C-RAN is indicative of the migration to NFV (Network Function Virtualization) by carriers globally. The benefits of NFV are clear: reduced hardware and power requirements, faster provisioning times and reduced costs. Faced with new traffic demands, higher data rates and lower latency requirements operators are now beginning to introduce C-RAN architectures. The aim being to centralize the RAN and reduce dedicated hardware and network equipment. C-RAN will allow operators to scale to meet the requirements of 4G and 5G as data traffic increases exponentially to serve IoT and other markets.
NFV and C-RAN represent major disruption for the mobile carriers, managing this digital transformation can be precarious without having the right tools in place to oversee the changes taking place.
NFV-enabled networks are a patchwork of different and ever-changing network functions. Only end-to-end visibility of the network enables the analysis of traffic and service performance across the full range of virtualized functions, across hybrid (physical and virtual components), and even the ‘spaces’ between virtual machines, where otherwise blind spots might appear. This visibility and operational data will prove crucial as service providers look to enhance the user experience, optimise investments and secure their networks.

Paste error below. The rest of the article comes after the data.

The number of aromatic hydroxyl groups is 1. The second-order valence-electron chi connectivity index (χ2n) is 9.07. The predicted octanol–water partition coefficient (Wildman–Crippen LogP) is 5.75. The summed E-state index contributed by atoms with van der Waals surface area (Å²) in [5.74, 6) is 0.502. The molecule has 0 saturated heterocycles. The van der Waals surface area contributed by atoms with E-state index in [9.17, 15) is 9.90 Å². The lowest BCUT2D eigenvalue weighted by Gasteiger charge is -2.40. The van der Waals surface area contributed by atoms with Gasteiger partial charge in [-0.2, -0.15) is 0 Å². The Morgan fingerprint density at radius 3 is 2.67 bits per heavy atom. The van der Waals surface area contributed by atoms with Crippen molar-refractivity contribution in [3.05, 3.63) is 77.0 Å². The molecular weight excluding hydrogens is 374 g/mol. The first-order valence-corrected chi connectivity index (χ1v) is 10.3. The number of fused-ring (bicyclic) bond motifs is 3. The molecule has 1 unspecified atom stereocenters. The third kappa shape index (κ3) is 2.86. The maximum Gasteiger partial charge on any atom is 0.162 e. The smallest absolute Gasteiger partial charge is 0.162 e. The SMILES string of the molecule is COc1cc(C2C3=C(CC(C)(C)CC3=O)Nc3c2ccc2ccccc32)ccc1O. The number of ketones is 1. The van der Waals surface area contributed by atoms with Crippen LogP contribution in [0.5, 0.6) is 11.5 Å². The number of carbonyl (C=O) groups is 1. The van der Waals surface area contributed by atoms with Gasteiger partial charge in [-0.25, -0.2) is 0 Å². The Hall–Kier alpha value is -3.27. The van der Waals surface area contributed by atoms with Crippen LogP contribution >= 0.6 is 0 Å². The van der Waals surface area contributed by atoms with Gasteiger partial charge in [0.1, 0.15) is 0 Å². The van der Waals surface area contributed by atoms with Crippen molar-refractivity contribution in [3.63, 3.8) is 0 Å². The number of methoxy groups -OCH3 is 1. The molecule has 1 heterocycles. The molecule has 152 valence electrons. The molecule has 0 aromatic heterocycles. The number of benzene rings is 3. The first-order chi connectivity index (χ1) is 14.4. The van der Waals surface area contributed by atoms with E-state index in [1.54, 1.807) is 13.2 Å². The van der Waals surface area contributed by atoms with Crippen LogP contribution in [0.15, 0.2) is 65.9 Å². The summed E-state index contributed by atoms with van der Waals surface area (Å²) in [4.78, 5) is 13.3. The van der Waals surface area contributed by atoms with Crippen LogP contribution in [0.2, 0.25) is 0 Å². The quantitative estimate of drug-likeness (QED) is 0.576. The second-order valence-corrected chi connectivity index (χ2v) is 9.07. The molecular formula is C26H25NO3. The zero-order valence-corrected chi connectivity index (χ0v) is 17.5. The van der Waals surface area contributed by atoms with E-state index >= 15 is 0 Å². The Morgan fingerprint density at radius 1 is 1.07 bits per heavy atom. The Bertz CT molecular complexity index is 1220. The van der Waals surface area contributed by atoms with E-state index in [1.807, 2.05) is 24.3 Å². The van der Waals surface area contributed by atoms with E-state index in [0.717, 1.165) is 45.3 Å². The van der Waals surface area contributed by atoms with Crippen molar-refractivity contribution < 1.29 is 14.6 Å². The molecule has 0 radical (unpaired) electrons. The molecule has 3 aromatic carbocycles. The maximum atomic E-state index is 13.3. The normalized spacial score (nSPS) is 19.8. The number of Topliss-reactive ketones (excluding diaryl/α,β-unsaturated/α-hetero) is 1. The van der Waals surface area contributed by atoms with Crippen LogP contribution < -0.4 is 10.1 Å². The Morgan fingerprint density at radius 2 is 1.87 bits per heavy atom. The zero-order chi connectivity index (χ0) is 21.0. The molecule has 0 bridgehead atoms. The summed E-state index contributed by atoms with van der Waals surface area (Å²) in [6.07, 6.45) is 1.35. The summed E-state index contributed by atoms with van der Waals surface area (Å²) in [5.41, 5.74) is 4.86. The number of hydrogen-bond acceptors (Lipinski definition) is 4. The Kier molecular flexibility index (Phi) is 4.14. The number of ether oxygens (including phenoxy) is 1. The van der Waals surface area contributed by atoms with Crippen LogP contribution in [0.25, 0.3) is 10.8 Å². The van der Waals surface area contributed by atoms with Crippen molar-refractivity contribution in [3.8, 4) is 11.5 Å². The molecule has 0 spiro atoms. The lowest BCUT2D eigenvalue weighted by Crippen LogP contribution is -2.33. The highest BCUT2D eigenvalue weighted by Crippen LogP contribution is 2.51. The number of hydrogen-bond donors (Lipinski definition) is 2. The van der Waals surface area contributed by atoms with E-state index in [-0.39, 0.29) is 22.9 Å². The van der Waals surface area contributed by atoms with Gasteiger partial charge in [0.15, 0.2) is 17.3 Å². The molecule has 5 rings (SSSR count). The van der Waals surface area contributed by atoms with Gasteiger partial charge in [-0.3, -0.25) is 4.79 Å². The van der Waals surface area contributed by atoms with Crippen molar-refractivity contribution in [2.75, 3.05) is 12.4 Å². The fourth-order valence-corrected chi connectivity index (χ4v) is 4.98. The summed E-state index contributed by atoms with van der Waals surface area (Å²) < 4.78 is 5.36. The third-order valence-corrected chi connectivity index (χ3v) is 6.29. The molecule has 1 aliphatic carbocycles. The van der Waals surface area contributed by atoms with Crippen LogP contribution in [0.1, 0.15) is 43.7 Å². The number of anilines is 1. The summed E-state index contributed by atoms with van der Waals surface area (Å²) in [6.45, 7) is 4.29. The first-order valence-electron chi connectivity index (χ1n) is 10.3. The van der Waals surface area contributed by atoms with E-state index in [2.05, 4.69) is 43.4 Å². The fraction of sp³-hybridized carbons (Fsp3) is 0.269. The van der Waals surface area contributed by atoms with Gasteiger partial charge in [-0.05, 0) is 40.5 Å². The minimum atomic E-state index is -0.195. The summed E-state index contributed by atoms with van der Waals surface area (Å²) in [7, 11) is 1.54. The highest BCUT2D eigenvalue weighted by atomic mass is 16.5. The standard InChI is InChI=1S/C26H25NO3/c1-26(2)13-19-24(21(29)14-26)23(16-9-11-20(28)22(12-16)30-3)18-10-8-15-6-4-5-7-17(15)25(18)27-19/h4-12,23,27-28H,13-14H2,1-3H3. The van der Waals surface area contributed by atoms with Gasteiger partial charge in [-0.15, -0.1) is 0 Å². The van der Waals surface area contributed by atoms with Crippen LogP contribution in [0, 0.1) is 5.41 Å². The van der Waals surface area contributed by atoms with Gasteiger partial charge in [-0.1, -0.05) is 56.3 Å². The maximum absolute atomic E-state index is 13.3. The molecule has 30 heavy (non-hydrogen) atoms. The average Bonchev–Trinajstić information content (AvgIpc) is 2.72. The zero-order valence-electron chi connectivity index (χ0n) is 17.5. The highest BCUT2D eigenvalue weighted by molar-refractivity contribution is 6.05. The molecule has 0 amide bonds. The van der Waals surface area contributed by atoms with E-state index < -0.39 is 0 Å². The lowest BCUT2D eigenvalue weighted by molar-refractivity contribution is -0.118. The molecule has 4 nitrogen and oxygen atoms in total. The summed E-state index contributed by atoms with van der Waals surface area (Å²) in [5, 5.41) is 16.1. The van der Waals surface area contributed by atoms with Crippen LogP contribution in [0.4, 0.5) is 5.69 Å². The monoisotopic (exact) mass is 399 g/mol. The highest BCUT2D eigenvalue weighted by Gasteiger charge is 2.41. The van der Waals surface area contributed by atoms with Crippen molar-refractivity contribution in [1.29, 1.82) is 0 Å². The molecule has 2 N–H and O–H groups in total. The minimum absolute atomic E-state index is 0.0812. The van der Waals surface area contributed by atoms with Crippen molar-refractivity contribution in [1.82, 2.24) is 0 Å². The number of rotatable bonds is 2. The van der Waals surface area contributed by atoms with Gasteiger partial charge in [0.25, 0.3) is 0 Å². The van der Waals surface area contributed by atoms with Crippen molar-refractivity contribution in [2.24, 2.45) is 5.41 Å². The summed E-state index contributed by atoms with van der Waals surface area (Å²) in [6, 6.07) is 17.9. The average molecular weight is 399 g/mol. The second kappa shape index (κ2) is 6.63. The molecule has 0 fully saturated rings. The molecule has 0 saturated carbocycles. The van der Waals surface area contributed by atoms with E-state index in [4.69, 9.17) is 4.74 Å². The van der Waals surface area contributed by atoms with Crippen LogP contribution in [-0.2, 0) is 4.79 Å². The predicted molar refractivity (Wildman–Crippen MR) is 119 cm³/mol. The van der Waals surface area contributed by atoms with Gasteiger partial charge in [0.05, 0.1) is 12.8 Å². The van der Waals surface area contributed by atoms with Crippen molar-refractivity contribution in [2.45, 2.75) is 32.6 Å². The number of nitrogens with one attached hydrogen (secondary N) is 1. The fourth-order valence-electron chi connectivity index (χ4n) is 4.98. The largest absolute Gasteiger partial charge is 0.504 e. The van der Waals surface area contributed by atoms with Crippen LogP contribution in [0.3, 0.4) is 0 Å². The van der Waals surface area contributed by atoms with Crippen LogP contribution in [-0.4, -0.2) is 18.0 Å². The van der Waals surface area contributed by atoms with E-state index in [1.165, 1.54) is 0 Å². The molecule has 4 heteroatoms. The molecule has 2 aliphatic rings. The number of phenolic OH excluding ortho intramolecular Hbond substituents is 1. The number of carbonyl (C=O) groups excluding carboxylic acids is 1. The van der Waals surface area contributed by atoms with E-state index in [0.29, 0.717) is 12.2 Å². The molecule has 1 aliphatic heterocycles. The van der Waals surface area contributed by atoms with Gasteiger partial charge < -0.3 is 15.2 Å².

The importance of network visibility
IoT data runs across every element of a service provider’s network: from devices at the edge, through to the core and on into the cloud. If service providers are to guarantee the security of IoT data as it crosses back and forth on their networks, they need to be able to analyse this traffic against IoT-specific criteria, while it is in-flight, in order to monitor for any anomalous – and potentially suspicious – activity.
The right service assurance tools can identify in real-time potential security threats and allow operators to close them down immediately. Over time, continuous monitoring and real-time analytics will enable operators to study the behaviour of malicious attacks and prevent them from spreading. Importantly, modern service assurance tools enable operators to view network activity across all cell sites and networks, both virtual and physical. This mitigates the challenges inherent in moving to 5G, particularly when it comes to the use of C-RAN.